Zolpidem (Ambien)

Ambien is a sedative/hyppnotic drug designed to relax you and help you fall asleep. So it can be useful for the night before an appointment. It is chemically similar to benzodiazepines. It is not a barbiturate (the traditional “sleeping pill”, which thankfully has fallen out of favour).

Alcohol

While alcohol is another CNS depressant, its use as a sedative in dentistry has never been popular :sad:. Still, alcohol has long been used by apprehensive patients as a means of self-medication before dental appointments. Some people find that a G&T or a glass of wine before their appointment does the trick:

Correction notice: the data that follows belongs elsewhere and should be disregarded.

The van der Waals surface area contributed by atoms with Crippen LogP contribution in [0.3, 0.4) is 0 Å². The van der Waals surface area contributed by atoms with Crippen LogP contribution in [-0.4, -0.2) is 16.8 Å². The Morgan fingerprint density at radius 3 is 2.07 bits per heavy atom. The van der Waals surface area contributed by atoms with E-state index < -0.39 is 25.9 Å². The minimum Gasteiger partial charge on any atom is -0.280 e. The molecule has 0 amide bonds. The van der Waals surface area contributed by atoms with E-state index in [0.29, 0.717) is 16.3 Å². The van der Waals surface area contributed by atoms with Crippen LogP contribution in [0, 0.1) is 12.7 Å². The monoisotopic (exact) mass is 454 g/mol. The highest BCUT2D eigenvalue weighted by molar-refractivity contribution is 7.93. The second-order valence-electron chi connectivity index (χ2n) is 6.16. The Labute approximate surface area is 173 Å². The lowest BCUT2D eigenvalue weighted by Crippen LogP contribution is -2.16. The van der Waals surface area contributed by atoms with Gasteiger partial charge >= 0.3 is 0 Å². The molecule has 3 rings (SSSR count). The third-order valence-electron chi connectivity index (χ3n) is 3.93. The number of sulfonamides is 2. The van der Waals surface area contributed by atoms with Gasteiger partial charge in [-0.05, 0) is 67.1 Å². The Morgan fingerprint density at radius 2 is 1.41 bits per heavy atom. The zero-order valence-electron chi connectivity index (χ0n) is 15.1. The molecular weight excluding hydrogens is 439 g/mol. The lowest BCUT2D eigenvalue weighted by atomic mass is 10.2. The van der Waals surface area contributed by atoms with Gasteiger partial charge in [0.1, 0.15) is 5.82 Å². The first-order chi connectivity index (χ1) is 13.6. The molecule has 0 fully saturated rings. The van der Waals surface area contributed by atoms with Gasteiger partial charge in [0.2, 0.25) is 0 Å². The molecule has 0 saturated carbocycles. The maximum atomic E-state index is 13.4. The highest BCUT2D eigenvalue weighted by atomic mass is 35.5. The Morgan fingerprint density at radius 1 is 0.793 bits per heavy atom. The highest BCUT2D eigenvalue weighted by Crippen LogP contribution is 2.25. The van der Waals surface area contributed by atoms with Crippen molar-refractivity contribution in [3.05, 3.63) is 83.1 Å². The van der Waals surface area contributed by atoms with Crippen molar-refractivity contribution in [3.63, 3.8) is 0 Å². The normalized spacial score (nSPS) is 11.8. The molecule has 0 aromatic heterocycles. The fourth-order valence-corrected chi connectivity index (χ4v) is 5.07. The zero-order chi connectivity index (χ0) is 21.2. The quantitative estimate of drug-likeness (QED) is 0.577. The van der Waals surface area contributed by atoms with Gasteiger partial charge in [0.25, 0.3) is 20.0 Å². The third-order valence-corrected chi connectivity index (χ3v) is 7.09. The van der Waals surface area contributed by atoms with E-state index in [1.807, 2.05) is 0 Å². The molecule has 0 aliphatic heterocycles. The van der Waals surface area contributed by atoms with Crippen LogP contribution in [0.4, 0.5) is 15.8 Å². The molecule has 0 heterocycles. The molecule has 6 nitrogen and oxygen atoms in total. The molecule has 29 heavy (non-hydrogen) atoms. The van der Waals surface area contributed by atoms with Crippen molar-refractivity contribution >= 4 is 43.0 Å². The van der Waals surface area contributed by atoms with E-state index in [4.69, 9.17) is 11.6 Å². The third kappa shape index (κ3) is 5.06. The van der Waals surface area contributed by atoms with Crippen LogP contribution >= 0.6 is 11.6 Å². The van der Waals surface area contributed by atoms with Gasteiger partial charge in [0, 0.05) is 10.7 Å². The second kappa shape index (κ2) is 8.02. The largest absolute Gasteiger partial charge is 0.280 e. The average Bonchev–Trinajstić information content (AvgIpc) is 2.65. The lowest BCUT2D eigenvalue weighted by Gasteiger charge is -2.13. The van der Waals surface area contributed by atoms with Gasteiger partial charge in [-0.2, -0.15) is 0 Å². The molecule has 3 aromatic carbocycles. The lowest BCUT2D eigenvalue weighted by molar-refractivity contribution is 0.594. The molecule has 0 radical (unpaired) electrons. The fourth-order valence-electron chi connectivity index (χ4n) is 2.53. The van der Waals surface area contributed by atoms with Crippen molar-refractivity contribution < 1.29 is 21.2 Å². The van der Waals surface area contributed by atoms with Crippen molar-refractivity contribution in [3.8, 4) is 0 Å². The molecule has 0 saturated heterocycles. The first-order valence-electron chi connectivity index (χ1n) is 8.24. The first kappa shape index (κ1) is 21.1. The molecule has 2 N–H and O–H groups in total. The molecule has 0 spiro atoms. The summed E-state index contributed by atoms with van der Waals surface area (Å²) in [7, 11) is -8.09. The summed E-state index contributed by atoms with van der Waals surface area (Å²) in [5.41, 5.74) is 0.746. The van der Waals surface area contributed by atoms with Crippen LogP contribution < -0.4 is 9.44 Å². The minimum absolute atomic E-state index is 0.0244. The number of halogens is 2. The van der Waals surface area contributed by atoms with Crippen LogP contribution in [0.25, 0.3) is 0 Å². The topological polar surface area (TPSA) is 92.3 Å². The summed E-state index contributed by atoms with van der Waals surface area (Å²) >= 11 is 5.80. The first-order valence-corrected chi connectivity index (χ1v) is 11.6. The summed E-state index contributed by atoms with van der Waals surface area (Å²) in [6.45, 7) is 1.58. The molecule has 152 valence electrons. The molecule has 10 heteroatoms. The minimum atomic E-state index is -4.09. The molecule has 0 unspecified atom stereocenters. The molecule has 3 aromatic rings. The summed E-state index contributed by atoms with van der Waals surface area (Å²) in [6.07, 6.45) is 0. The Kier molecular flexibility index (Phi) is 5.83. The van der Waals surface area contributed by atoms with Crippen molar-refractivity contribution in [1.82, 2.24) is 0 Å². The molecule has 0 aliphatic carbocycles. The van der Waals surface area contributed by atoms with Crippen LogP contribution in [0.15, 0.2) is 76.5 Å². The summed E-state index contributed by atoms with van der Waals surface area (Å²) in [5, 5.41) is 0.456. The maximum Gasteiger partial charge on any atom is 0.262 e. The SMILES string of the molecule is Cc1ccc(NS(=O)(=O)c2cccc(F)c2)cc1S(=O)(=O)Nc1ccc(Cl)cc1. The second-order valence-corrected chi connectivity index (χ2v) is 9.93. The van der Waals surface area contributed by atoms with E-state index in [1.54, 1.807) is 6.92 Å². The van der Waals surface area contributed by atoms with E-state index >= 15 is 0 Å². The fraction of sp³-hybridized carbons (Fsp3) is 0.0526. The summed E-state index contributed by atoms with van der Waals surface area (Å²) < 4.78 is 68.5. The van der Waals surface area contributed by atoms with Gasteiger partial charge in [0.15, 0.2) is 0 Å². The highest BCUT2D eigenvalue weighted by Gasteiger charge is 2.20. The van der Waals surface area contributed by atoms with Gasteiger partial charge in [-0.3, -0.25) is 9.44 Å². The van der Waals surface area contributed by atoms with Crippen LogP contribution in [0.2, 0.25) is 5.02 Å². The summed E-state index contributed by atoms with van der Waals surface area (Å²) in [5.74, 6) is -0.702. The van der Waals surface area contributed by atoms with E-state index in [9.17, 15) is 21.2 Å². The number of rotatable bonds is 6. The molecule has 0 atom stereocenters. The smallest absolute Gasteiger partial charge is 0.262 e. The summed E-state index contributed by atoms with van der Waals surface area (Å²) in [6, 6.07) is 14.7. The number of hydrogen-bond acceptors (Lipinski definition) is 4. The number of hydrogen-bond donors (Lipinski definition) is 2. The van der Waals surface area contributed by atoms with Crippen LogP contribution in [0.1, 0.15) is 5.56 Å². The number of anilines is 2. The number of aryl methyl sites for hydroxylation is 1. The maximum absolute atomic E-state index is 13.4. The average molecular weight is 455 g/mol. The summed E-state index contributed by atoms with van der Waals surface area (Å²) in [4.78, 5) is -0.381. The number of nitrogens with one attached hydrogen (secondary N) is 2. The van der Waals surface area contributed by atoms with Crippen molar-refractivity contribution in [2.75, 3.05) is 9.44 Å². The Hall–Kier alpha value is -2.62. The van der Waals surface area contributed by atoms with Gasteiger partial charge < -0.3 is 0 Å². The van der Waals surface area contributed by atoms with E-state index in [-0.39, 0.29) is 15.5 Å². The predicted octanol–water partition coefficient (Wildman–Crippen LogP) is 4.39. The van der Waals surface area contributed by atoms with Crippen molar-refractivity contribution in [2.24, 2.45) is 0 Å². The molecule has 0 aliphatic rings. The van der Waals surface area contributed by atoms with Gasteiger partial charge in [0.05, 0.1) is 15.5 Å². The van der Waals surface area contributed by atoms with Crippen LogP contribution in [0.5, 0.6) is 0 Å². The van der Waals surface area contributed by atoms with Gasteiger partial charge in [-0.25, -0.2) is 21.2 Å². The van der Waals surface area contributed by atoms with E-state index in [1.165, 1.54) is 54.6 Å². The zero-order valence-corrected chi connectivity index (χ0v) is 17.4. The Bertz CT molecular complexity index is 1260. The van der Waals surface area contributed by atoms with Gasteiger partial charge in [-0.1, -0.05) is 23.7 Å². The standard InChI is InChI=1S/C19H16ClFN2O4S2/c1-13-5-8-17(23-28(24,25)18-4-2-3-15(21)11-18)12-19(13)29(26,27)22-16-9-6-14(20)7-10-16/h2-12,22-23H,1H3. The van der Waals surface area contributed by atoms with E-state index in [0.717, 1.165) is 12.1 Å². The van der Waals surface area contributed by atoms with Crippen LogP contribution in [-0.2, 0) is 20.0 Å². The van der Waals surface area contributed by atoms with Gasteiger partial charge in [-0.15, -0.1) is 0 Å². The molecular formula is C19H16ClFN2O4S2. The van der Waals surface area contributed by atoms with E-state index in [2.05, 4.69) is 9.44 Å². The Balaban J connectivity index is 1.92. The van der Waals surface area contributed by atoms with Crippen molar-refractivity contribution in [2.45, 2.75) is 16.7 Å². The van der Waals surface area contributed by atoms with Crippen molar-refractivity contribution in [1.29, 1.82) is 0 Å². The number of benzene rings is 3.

“I’m one of those people who does not respond well to anti-anxiety meds because they either knock me right out, even in the smallest dosage, or the side-effects, that never go away, just compound my problems.

So, I find that ONE (not a whole bottle) small glass of wine works wonders in just relaxing me enough to get some relief, without any of the horrible side effects of medication. And I honestly don’t understand why everyone gets up in arms when you talk about using a TINY bit of alcohol to self-medicate responsibly.”

Don’t go overboard, though! You’re not doing your dentist or yourself any favours by stumbling in reeking of beer and whisky :wink: … If possible, alcohol should be avoided before any actual treatment:

“The alcohol won’t interfere with the local anaesthetic, but it will cause the local to be less effective due to the vasodilation effect and it will also cause any bleeding to be worse.” (Gordon Laurie, BDS)

Herbal Alternatives